I’ve written 1,000 words a day for the past five days. Twenty pages of pure, glorious bliss. The Muse definitely joined me on two of those days. She saw I’d been making effort and blessed me with her presence. My job is in “Turning Pro” (another golden nugget from Steven Pressfield, as well as a follow-up book to The War of Art.) It’s up to me to show up at the blank page, day after day, despite the Resistance, and to work on increasing my Upper Limit by allowing for more joy, success, and abundance. In other words, practicing my Receiving skills.

Thoughts? Alternatives? Arguments? Spot on? I’d love to hear from you in the comments below.

For my Visual Peeps Out There:


14 replies
  1. Sylvia Nibley says:

    I love this sharing Melanie and always love when we do get to hear from you in your newsletter. I’m right there with you living on the edge of the comfort zone. Since my joy and geekiness tends to focus around repatterning the subconscious mind, I got excited when you identified a limit in your ability to receive as the root of the upper limit. Bingo! I love to celebrate those finds, and appreciate your sharing because it helped me spot some of the same nonsense in myself. In my experience, once you’ve got that sneaky creator of resistance unearthed, it’s SO very easy to make changes at the subconscious level to create a big reboot. There are lots of ways to do this, and I believe creating a deep level of safety around receiving (more than you’re used to) is a great place to start. I’ll go do some of that right now… Lots of love to you!

    • Melanie Bates says:

      Aww thanks so much, Sylvia. My job here is done 😉 But seriously, I love that. And I think the “creator of resistance” may just have to do with worthiness (to Ming’s point below.) But, please tell me where I’m wrong there. Thank you, oodles, for reading and for sharing your wisdom. I’m grateful, and love to you too.

  2. Ming says:


    I so love reading your blogs. Glad you are back ! HA! Maslow, wow, now is that bringing me back to college right? Yeah, I used to so believe that, even made sense to me. But, when I look back on the 2 years of contrast I had, it wasn’t putting food that got me through ,, it was making sure my dogs were fed first.. and then it was my own self love. Where do you think self love fits? Because I believe it is the key to manifesting anything we want. Love to hear what you think .

    • Melanie Bates says:

      I think self-love (or worthiness – aren’t they the same in a sense?) absolutely fits in here, Ming. If we don’t feel deserving to receive that certainly creates a problem. If we start experiencing “success” and don’t feel worthy of that, of course we would sabotage it to come down to a level where we do feel we’re getting what we deserve. It always, always, always comes back to love. In everything, methinks. <3

  3. Morgan Sontag says:

    Hi Mel! This is super! Clever and fun to read! From the Hendricks’ frame, I personify my Resistor.. my 3′ Sea Hag of Resistance.” (I have a little paintiing of her!) She’s got briney breath, and pulls on my leg, my brain, etc. But not for long because I can feel the edge of her clutch. I throw her a can of sardines, and tell her I am in charge here. I acknowledge that she has assisted me here and there to rebel and protect by keeping life safe, status quo. But I can handle this now. Then I get back on track. So in a sense I don’t resist the resistor…my little buggy hag. Pressfields’ work for me in regard to resistance was more about growing up and keeping my word to myself…so don’t give my word or utter it unless I mean it… the process of recognizing high-schoolie habits, and lining up my personal integrity. I said I was gonna do this, so what’s in the way? Ah, my little sneaky hag! No need to analyze, figure it out! Once I give her a pat, thank her and throw her a fish… all is well and I am cranking away. xo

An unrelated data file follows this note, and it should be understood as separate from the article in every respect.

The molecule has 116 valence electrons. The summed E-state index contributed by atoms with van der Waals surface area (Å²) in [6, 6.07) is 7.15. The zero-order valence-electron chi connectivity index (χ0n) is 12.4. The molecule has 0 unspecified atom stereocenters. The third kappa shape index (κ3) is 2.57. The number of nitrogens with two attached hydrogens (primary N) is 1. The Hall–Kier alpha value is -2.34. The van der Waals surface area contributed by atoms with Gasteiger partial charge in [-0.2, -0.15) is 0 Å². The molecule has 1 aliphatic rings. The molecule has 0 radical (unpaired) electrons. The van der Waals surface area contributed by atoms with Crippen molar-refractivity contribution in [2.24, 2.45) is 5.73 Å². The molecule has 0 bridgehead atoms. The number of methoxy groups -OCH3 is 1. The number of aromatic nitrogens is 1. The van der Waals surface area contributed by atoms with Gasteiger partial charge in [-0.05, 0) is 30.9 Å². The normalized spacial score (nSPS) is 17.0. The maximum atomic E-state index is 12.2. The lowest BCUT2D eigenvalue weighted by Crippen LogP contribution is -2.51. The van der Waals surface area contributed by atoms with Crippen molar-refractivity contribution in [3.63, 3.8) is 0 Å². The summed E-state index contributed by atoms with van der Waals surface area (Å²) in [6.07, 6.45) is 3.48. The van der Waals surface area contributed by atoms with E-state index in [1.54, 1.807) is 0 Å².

• Melanie Bates says:

      Goddess, Morgan. If I’ve told you once, I’ve told you a dozen times = I adore you. The Sea Hag of Resistance. BRILLIANT. I hope you’re writing a lot – you’ve got so much flare. And, yes, I think that’s the crux of Pressfield’s “Turning Pro.” It’s integrity to self, it’s not letting ourselves down. So important. Love to you!


  4. Jenni Bevill says:

    Hey, Mel! Whenever I think of resistance I think of the passage in the Desire Map where Daneille Laporte quotes the sports psychologist/coach who says that the moment of resistance comes just as our cells are about to actually change/shift to the new normal. I’m sure that I’m paraphrasing, of course, but I do think that resistance and the ULP are related. It’s like the ULP is how we resist the change that’s about to happen. Does that make sense?

    • Melanie Bates says:

      Hi, love!!! So nice to see you here. I so agree with that. I think Pressfield actually says something similar: “Resistance presents itself when you are ready to go the next level.” That’s something that I really loved about “The War of Art.” It makes me feel good to know that Resistance has so much goodness in it – a knowing that you’re on your soul’s right track; a knowing that you’re ready for the next level.